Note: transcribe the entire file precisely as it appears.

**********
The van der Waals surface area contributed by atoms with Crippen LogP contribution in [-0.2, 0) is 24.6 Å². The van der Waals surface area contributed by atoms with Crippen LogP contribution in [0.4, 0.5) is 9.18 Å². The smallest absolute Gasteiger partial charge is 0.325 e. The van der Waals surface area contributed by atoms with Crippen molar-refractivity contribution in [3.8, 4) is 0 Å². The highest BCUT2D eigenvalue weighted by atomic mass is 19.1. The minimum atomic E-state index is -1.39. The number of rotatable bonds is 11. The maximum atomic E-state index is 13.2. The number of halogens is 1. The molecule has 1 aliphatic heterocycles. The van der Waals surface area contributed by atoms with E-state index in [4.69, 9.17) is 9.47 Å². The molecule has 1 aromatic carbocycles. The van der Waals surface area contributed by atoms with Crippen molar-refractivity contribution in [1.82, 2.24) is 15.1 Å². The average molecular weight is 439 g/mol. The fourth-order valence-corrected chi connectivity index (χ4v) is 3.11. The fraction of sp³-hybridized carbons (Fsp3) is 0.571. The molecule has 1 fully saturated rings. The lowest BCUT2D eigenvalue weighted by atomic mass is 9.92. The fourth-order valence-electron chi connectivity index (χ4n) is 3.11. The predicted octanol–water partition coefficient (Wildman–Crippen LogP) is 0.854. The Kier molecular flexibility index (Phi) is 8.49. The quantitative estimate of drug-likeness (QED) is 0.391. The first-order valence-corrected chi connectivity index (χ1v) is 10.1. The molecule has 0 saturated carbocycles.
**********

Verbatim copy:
The van der Waals surface area contributed by atoms with Crippen LogP contribution in [-0.2, 0) is 24.6 Å². The van der Waals surface area contributed by atoms with Crippen LogP contribution in [0.4, 0.5) is 9.18 Å². The smallest absolute Gasteiger partial charge is 0.325 e. The van der Waals surface area contributed by atoms with Crippen molar-refractivity contribution in [3.8, 4) is 0 Å². The highest BCUT2D eigenvalue weighted by atomic mass is 19.1. The minimum atomic E-state index is -1.39. The number of rotatable bonds is 11. The maximum atomic E-state index is 13.2. The number of halogens is 1. The molecule has 1 aliphatic heterocycles. The van der Waals surface area contributed by atoms with E-state index in [4.69, 9.17) is 9.47 Å². The molecule has 1 aromatic carbocycles. The van der Waals surface area contributed by atoms with Crippen molar-refractivity contribution in [1.82, 2.24) is 15.1 Å². The average molecular weight is 439 g/mol. The fourth-order valence-corrected chi connectivity index (χ4v) is 3.11. The fraction of sp³-hybridized carbons (Fsp3) is 0.571. The molecule has 1 fully saturated rings. The lowest BCUT2D eigenvalue weighted by atomic mass is 9.92. The fourth-order valence-electron chi connectivity index (χ4n) is 3.11. The predicted octanol–water partition coefficient (Wildman–Crippen LogP) is 0.854. The Kier molecular flexibility index (Phi) is 8.49. The quantitative estimate of drug-likeness (QED) is 0.391. The first-order valence-corrected chi connectivity index (χ1v) is 10.1. The molecule has 0 saturated carbocycles.